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Welcome to PEI Blogs, a list of weblogs (blogs), podcasts,news feeds and Tweets about or located in Prince Edward Island (PEI), Canada. Use the Add and Change Site buttons to recommend links or changes. Sites with RSS or ATOM syndication will display the last 5 posts. Be sure to subscribe to our mailing list of new additions. An aggregation of recent posts to selected sites is displayed on most pages. Click the subject to view the post description, or the blog name to go to it. Click on an entry's podcast graphic to play a podcast.

PEI Blogs is provided as a public service on a non-profit basis. Information comes from individual websites, through syndication, and from Twitter via Twitter Lists, and is displayed automatically by PEI Blogs, who have no control over information posted. Opinions expressed by posters are not those of PEI Blogs. Information posted will not be suitable for all readers, or all age groups. Sites may portray themselves as objective, but present a very biased point of view. Please make your own decisions as to the objectivity of any site.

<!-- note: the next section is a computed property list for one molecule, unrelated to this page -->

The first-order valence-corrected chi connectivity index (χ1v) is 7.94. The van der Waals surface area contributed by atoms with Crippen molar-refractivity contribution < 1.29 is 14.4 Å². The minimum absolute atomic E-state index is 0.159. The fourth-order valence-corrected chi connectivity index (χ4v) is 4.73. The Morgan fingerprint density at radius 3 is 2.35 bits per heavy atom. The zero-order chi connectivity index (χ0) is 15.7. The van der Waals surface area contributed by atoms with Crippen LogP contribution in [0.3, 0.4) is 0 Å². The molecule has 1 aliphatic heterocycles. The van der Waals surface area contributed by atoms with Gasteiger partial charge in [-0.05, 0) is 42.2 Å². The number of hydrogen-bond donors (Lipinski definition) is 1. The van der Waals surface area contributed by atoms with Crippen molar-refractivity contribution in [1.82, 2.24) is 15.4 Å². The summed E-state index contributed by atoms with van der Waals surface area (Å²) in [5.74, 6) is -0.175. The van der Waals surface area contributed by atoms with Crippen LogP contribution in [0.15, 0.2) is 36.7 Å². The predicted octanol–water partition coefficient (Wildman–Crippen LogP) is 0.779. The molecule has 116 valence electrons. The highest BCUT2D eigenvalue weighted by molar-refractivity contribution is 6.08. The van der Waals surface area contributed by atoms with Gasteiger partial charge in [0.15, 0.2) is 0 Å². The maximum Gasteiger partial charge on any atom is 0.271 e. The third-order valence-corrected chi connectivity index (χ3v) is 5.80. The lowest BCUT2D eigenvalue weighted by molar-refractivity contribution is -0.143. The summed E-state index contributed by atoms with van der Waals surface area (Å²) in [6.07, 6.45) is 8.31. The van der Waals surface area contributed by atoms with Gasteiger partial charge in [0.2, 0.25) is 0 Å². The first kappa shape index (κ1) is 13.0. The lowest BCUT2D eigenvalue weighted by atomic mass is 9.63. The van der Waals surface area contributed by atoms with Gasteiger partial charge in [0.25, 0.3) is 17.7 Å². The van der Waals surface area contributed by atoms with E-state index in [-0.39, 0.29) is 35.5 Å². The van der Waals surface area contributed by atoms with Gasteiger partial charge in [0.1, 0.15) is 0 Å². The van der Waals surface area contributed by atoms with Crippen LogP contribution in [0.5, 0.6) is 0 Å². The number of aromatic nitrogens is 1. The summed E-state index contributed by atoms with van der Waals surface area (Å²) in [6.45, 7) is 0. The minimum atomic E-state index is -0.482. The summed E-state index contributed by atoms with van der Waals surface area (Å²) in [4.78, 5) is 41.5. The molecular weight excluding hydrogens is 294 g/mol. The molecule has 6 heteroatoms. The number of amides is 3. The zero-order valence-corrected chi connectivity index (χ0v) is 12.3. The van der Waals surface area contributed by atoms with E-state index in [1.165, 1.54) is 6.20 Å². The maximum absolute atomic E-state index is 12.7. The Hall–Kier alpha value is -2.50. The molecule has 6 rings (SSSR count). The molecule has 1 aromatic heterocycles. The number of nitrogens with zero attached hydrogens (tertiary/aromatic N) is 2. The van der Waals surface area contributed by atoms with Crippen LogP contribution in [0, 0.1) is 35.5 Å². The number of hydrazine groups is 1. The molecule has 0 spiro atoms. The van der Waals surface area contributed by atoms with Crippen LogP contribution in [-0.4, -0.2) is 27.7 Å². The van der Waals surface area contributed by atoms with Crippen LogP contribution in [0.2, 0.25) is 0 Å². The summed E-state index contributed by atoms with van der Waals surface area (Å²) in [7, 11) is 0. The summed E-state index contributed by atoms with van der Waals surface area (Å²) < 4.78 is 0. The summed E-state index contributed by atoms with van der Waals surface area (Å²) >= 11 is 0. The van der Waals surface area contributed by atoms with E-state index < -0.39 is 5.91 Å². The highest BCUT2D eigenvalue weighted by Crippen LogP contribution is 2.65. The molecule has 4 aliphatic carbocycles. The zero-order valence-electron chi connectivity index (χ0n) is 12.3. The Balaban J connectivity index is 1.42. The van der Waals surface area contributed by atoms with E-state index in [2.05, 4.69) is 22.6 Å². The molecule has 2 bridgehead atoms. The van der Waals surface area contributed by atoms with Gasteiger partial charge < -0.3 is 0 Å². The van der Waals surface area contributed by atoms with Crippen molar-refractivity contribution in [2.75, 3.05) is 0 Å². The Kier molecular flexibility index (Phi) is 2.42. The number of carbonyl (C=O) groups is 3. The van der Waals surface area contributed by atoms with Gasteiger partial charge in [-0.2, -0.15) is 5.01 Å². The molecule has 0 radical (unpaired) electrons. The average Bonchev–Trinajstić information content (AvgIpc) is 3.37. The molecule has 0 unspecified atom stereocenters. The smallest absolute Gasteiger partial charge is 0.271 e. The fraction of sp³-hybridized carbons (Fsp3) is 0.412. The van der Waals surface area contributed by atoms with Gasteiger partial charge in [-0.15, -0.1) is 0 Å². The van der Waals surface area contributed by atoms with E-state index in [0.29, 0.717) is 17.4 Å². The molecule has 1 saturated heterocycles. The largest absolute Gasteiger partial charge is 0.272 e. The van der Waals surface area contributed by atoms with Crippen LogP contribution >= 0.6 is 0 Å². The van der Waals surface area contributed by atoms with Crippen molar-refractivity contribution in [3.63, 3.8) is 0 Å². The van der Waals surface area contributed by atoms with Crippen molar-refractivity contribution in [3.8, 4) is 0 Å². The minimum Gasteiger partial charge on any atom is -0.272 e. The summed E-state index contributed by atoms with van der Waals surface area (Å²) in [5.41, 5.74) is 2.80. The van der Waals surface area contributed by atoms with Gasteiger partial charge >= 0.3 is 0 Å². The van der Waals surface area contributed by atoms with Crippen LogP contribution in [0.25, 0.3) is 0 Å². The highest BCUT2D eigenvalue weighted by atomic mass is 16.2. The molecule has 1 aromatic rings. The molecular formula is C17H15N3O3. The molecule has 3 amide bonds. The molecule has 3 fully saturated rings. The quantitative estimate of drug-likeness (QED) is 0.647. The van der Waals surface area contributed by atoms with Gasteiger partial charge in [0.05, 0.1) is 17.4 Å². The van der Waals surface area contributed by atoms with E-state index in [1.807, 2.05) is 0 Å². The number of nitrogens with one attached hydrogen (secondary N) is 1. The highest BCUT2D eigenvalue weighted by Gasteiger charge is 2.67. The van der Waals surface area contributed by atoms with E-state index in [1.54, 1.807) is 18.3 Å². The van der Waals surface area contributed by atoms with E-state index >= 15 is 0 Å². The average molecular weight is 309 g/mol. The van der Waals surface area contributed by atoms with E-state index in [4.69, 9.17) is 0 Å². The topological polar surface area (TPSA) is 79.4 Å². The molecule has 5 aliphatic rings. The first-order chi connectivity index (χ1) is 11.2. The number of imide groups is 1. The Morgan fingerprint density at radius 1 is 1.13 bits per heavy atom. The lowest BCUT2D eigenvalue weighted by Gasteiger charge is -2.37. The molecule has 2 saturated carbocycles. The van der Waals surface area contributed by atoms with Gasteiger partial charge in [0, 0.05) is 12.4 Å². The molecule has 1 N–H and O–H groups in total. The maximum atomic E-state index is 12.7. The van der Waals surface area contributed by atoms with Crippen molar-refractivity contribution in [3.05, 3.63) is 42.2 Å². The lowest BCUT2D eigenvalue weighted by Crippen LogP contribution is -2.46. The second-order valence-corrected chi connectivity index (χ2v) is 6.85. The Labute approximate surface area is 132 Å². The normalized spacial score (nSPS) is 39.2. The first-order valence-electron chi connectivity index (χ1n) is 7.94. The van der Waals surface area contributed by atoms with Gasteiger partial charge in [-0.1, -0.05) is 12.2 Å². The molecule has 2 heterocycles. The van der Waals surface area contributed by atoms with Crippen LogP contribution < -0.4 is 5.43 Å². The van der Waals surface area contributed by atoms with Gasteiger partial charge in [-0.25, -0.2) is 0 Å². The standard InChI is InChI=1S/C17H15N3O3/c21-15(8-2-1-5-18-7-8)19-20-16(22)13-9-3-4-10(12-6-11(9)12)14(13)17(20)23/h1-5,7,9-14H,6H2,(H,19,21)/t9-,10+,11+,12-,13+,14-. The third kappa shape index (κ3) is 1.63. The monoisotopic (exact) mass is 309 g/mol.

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Aggregation of selected recently-updated blogs and tweets:

Tuesday October 21, 2014

20:06 Woman rescued from house fire in Mount Stewart »Journal-Pioneer Local
MOUNT STEWART – A passerby rushed into a home on the Mount Stewart Road today to help a woman get out as flames engulfed her home.
20:03 Have you heard this? (17 Words) »PEIinfo.ca | New Topics
I have heard from a friend that there is an MLA being sued because of an accident....
20:03 Ocean Choice plant sale? (162 Words) »PEIinfo.ca | New Topics
http://www.cbc.ca/news/canada/prince-ed ... 76?cmp=rss

Roach said the province is working with a number of partners, including the Souris Port Authority, on a deal with new tenants.

Blaine Sullivan of Ocean Choice said they are negotiating with possible tenants and getting close to a deal.

Something does not add up here.

We have Mr.Roach telling us there is a deal in the works.
Then we have Mr.Sullivan telling us he is getting close on a deal.
Also Wyman's have been renting the freezers in this building.Who are they sending the rent checks too?

Now one has to realize that these two parties are counter-suing each other.
Not only this,from what i have read i have come to the understanding that both think they own the building.
This kind of remind me of a deal that happened not too long ago. ":lol:"...